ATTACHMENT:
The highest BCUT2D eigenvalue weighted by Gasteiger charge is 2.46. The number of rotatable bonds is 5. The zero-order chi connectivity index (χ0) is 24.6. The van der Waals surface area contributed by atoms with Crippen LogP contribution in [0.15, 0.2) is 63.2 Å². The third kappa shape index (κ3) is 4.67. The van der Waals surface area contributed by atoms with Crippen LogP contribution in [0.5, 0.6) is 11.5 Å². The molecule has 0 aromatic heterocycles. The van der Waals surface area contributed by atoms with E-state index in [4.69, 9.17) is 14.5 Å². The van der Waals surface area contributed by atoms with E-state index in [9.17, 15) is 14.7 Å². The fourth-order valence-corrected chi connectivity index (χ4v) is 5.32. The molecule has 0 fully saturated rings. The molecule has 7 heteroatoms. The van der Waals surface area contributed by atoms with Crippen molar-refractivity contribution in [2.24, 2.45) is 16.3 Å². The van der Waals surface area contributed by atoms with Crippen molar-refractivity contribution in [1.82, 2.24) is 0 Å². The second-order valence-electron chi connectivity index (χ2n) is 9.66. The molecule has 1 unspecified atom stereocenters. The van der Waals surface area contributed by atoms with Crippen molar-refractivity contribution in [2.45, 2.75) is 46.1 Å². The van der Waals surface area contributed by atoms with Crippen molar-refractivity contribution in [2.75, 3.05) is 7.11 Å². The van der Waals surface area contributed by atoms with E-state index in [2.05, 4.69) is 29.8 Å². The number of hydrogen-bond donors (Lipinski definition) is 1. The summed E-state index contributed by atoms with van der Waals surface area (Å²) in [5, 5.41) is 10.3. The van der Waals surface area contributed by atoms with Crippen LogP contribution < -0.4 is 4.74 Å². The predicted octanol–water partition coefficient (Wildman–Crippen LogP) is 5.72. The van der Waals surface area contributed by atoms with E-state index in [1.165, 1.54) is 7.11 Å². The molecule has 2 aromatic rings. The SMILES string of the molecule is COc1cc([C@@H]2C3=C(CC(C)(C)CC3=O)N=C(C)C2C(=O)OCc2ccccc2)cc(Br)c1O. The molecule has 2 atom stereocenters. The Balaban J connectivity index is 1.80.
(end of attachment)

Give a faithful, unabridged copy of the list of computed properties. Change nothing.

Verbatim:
The highest BCUT2D eigenvalue weighted by Gasteiger charge is 2.46. The number of rotatable bonds is 5. The zero-order chi connectivity index (χ0) is 24.6. The van der Waals surface area contributed by atoms with Crippen LogP contribution in [0.15, 0.2) is 63.2 Å². The third kappa shape index (κ3) is 4.67. The van der Waals surface area contributed by atoms with Crippen LogP contribution in [0.5, 0.6) is 11.5 Å². The molecule has 0 aromatic heterocycles. The van der Waals surface area contributed by atoms with E-state index in [4.69, 9.17) is 14.5 Å². The van der Waals surface area contributed by atoms with E-state index in [9.17, 15) is 14.7 Å². The fourth-order valence-corrected chi connectivity index (χ4v) is 5.32. The molecule has 0 fully saturated rings. The molecule has 7 heteroatoms. The van der Waals surface area contributed by atoms with Crippen molar-refractivity contribution in [2.24, 2.45) is 16.3 Å². The van der Waals surface area contributed by atoms with Crippen molar-refractivity contribution in [1.82, 2.24) is 0 Å². The second-order valence-electron chi connectivity index (χ2n) is 9.66. The molecule has 1 unspecified atom stereocenters. The van der Waals surface area contributed by atoms with Crippen molar-refractivity contribution in [2.45, 2.75) is 46.1 Å². The van der Waals surface area contributed by atoms with Crippen molar-refractivity contribution in [2.75, 3.05) is 7.11 Å². The van der Waals surface area contributed by atoms with E-state index in [2.05, 4.69) is 29.8 Å². The number of hydrogen-bond donors (Lipinski definition) is 1. The summed E-state index contributed by atoms with van der Waals surface area (Å²) in [5, 5.41) is 10.3. The van der Waals surface area contributed by atoms with Crippen LogP contribution < -0.4 is 4.74 Å². The predicted octanol–water partition coefficient (Wildman–Crippen LogP) is 5.72. The van der Waals surface area contributed by atoms with E-state index in [1.165, 1.54) is 7.11 Å². The molecule has 2 aromatic rings. The SMILES string of the molecule is COc1cc([C@@H]2C3=C(CC(C)(C)CC3=O)N=C(C)C2C(=O)OCc2ccccc2)cc(Br)c1O. The molecule has 2 atom stereocenters. The Balaban J connectivity index is 1.80.